Every story ever told under the sun represents a journey. This may not be a literal journey – oft times, character dramas focus on recovery and healing. But somewhere within the narrative structure there has to be a representative Point A and Point B. Audiences – well, the smart ones, anyway – know that they’re likely not going to be treated to that whole ‘shortest distance between two points’ thing because where the Hell is the fun in that? Life is about the twisting and the turning and the inevitable looping and circling back for any number of reasons … but it still comes with a very discernible beginning and ending.
Friend’s General Gore (played by Nick Young) and – ahem – Diane Keaton (Alexandra Slade) are on a journey – we see them leaving the safety and comfort of the angry military man’s room and risking their lives through a disheveled bunker – but there’s no clear indication of why. Why were they risking their lives? Why were they heading out into the Apocalypse? There are a handful of small considerations – food is scarce, water probably more so – but if there was a clear mission specific it really needed to be hammered home. Incessantly. Ruthlessly. Never let us forget why they're going where they're going. It really matters in a road movie. Even when on foot.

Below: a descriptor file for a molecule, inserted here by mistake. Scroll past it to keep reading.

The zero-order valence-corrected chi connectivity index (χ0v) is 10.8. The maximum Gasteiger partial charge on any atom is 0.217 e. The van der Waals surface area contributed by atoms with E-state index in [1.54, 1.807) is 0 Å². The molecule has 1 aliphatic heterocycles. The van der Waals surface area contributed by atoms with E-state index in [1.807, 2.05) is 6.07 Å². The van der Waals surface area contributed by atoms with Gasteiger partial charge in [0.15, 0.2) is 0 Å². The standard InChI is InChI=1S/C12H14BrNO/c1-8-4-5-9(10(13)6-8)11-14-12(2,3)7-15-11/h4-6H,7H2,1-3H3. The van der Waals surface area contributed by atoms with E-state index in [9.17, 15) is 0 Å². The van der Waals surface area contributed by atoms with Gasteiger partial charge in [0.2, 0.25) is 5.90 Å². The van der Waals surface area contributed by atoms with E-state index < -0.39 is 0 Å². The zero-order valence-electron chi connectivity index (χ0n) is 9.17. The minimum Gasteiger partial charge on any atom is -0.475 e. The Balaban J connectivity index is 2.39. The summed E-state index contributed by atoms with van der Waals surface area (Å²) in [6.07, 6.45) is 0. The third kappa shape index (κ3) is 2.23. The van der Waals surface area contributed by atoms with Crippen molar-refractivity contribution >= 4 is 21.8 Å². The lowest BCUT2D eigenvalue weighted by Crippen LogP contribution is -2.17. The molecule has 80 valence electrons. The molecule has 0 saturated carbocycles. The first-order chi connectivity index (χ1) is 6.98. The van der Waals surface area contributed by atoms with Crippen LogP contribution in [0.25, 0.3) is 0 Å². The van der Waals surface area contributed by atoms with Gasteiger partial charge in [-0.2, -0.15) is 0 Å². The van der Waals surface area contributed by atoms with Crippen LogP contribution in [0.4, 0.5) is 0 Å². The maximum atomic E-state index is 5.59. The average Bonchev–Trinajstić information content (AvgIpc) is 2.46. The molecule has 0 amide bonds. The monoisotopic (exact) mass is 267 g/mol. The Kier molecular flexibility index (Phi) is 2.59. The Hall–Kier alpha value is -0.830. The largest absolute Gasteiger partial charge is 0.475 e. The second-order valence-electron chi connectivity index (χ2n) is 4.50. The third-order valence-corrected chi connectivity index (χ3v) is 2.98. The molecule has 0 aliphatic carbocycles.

These are two people -- two broken souls -- from way different sides of the proverbial tracks, and the occasionally blistering exchanges are clearly assembled to give this somewhat experimental drama the life it needs to keep the viewers watching. While I’ll admit there were a few passages that, frankly, didn’t quite make much sense – i.e. the entire farting man sequence comes to mind – I don’t concern myself with stuff that eludes meaning to me personally: the endless bickering between a hardened military mind and one of life’s creative types gives me more than enough of a foundation to tap into the consciousness at work. Those moments? They work probably better than most low budget fare I’ve seen, and they should be commended. But for the rest? Well, maybe I’m sweating the small stuff.
Young, in particular, carries the weight of the world in the work.